5 tips for when you’re suddenly sharing living space

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5 tips for when you’re suddenly sharing living space

You’ve been independent for a long time. Now, you may be sharing space with adult children, grandchildren, or other friends and family who need help during the coronavirus (COVID-19) outbreak.

06/03/2020

It’s a big change, and it’s not easy. Here are some tips to help you figure out this new living situation.

Agree on some “rules of the house.”

When people start living together, it’s good to set guidelines. Together. Talk about things like tidiness, cooking habits, noise, bedtime, and privacy. Perhaps you all agree to take on certain chores or jobs to help things run smoothly. Agree to respect each other’s time, needs, and belongings.

“Communication is key to success during times of stress on the family system,” says Mental Health Connecticut’s Chief Experience Officer, Remi Kyek, MA, MFT. “Carve out family ‘check-in’ time. This creates a protected opportunity to connect with each other, to share what’s going well, and brainstorm ideas to make changes when there is a bump in the road.”
 

Maintain your schedule.

It can be difficult to stick to your “normal” routine with others in the house. But you shouldn’t have to change your life completely. Let everyone know what you usually do, and when. They should try to accommodate your needs just as you are helping them. This might also encourage them to establish their own schedule. Plan for the time you each need to work, cook, exercise, do chores, and so on. For those who aren’t working, they may want to establish daily goals to help them stay on track.
 

Assign everyone some personal space.

Try to give everyone their own area, however small. It could be where they work or play, a special place to read, or where they sleep. Wherever it is, let them add personal touches. Creating a sense of “home” can make it easier to handle stress. It also gives everyone a place to go if they need time alone. “Many of us find ourselves migrating to the kitchen to get work done and wonder why we end up frustrated. It’s the hub and heart of the home so, when you sit there, others are drawn to you. Pick an area that family members don’t normally gather,” says Kyek.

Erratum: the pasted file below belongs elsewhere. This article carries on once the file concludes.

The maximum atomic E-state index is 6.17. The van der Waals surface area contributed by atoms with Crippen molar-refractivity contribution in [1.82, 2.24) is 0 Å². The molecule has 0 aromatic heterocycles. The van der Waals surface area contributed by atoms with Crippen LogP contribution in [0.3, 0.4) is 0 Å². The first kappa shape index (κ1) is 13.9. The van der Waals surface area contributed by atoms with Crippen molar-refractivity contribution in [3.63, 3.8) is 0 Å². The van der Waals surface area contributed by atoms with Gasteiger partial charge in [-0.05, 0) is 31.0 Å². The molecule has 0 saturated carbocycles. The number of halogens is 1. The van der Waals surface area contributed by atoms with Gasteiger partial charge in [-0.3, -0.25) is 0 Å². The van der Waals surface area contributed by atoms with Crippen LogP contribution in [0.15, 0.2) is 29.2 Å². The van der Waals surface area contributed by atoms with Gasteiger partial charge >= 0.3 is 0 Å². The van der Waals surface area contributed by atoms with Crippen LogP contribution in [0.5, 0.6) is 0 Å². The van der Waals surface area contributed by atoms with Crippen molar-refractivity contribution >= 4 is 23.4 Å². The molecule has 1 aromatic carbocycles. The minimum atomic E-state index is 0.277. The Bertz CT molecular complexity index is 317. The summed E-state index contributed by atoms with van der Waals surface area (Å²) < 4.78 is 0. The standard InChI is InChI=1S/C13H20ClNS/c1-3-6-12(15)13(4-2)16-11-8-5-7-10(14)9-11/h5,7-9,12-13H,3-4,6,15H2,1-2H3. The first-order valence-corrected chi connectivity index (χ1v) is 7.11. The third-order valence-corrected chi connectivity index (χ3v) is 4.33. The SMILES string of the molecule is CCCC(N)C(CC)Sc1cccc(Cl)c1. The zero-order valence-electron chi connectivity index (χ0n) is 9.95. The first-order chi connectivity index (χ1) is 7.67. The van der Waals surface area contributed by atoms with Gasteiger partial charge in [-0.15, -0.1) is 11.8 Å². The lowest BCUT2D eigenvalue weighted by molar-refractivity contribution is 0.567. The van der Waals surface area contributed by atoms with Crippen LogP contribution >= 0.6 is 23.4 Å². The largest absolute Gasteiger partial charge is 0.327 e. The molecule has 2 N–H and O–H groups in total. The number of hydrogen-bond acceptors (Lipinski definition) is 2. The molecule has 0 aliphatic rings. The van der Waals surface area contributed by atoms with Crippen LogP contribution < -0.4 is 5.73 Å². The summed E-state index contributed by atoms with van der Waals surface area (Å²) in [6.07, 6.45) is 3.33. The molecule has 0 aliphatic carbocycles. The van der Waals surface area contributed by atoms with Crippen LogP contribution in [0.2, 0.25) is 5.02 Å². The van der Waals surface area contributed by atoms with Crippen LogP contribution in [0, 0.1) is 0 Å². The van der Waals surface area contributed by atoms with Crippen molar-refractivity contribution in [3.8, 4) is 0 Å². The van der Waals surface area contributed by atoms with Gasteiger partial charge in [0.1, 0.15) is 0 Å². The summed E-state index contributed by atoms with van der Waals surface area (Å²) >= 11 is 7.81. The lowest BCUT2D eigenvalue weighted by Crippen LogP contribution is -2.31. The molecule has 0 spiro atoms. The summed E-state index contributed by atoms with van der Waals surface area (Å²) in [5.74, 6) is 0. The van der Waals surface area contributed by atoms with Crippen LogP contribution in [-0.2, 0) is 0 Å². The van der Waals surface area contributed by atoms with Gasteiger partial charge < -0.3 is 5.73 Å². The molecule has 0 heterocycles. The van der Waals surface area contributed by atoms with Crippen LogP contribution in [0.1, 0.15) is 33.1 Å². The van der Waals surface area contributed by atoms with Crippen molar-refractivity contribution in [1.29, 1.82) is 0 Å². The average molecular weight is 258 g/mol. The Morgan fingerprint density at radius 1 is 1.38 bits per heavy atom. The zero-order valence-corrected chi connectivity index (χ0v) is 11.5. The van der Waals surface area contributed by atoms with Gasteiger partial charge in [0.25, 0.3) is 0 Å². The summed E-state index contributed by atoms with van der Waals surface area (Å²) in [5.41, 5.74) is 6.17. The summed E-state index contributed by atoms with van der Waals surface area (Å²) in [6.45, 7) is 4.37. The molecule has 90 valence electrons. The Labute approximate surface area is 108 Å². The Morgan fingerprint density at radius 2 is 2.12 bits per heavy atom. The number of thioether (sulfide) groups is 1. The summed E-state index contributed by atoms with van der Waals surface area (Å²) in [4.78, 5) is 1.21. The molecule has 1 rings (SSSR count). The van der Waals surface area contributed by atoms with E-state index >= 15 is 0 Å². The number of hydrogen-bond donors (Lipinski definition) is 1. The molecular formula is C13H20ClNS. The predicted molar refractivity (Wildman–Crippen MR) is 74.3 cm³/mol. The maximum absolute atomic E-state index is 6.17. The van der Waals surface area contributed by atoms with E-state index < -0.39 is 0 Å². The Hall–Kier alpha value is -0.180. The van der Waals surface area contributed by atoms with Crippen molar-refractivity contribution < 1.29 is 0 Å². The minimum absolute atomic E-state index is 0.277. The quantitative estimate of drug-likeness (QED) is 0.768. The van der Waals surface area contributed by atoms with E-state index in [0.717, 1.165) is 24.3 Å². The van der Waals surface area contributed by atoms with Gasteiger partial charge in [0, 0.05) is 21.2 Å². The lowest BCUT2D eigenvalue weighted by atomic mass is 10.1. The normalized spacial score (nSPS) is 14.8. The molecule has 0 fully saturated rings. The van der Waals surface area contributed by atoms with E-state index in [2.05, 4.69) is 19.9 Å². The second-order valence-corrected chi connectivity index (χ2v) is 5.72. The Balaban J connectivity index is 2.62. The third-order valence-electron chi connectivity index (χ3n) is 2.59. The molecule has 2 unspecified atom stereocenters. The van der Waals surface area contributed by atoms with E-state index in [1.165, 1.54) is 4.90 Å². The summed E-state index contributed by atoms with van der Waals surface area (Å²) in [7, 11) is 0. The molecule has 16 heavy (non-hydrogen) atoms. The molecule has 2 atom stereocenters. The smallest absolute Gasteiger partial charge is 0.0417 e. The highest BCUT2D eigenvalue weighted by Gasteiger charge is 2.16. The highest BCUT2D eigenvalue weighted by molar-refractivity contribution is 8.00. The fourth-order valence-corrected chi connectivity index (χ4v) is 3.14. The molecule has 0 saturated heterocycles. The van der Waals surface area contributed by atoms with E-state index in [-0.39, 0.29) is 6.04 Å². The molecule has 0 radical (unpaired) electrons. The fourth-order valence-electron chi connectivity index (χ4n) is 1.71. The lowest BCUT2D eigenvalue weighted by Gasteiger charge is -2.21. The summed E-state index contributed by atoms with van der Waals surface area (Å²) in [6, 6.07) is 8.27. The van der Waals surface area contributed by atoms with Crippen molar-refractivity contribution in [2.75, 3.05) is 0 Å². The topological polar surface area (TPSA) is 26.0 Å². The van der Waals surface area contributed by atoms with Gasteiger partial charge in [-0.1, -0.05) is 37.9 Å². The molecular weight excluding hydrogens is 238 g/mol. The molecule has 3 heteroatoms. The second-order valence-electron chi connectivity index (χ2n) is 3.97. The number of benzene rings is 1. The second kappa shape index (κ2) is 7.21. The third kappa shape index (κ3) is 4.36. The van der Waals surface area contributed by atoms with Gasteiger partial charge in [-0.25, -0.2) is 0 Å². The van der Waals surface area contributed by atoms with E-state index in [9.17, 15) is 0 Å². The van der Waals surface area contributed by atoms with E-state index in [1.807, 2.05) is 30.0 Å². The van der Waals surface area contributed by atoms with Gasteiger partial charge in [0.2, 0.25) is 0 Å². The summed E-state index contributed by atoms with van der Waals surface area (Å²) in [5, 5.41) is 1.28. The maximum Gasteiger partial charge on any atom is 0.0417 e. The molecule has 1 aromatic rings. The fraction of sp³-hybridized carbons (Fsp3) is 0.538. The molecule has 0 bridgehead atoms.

Seek some solitude.

Talk to your new roommates about having some time to yourself. Take a long bath, go for a walk, listen to music, read a book, or meditate. Find something that gives you peace and add it to your schedule. Encourage everyone in your home to do the same. We all need a little break from time to time. It could be just what you need to clear your head. And there are plenty of other benefits to alone time, too.
 

Let kids be kids.

Develop a practice, mantra, or ritual to help reduce anxiety. One suggestion is to create a worry bag. “Have your child write about or draw pictures of things that upset them,” says Kyek. “Ask them to put the worries in a bag outside their door before bed. Once they are asleep, parents can take the bag and decide what to do with the ‘worries.’

“The family can talk about the concerns, see what the child thinks they can do to feel better, or simply throw them away together. This action can help the child let go of the worry and move on.”
 

Make memories.

This isn’t how anyone thought they’d be spending their time. But something good can come from the unexpected togetherness. Look up new recipes and cook as a group. Let everyone pick a TV show or movie to watch once a week. Host family game nights. Take pictures to remember the good times during quarantine. Fill your mental scrap book with memories you can reflect on when this is over.


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